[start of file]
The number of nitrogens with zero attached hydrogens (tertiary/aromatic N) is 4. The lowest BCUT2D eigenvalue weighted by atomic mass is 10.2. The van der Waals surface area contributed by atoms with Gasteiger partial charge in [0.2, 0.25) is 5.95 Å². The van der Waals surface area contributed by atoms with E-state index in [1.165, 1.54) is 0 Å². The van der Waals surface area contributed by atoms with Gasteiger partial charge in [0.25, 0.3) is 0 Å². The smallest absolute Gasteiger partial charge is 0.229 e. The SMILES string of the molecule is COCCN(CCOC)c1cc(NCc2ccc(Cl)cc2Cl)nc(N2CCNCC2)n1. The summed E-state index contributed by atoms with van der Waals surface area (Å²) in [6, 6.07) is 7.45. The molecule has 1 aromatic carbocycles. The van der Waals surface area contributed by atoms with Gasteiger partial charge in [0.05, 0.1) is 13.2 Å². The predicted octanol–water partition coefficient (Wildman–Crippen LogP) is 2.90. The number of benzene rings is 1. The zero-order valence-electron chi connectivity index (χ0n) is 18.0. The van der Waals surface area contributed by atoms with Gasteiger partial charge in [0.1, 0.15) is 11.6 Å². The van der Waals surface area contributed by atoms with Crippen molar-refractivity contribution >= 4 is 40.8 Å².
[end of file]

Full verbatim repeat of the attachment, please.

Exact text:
The number of nitrogens with zero attached hydrogens (tertiary/aromatic N) is 4. The lowest BCUT2D eigenvalue weighted by atomic mass is 10.2. The van der Waals surface area contributed by atoms with Gasteiger partial charge in [0.2, 0.25) is 5.95 Å². The van der Waals surface area contributed by atoms with E-state index in [1.165, 1.54) is 0 Å². The van der Waals surface area contributed by atoms with Gasteiger partial charge in [0.25, 0.3) is 0 Å². The smallest absolute Gasteiger partial charge is 0.229 e. The SMILES string of the molecule is COCCN(CCOC)c1cc(NCc2ccc(Cl)cc2Cl)nc(N2CCNCC2)n1. The summed E-state index contributed by atoms with van der Waals surface area (Å²) in [6, 6.07) is 7.45. The molecule has 1 aromatic carbocycles. The van der Waals surface area contributed by atoms with Gasteiger partial charge in [0.05, 0.1) is 13.2 Å². The predicted octanol–water partition coefficient (Wildman–Crippen LogP) is 2.90. The number of benzene rings is 1. The zero-order valence-electron chi connectivity index (χ0n) is 18.0. The van der Waals surface area contributed by atoms with Gasteiger partial charge in [0.1, 0.15) is 11.6 Å². The van der Waals surface area contributed by atoms with Crippen molar-refractivity contribution >= 4 is 40.8 Å².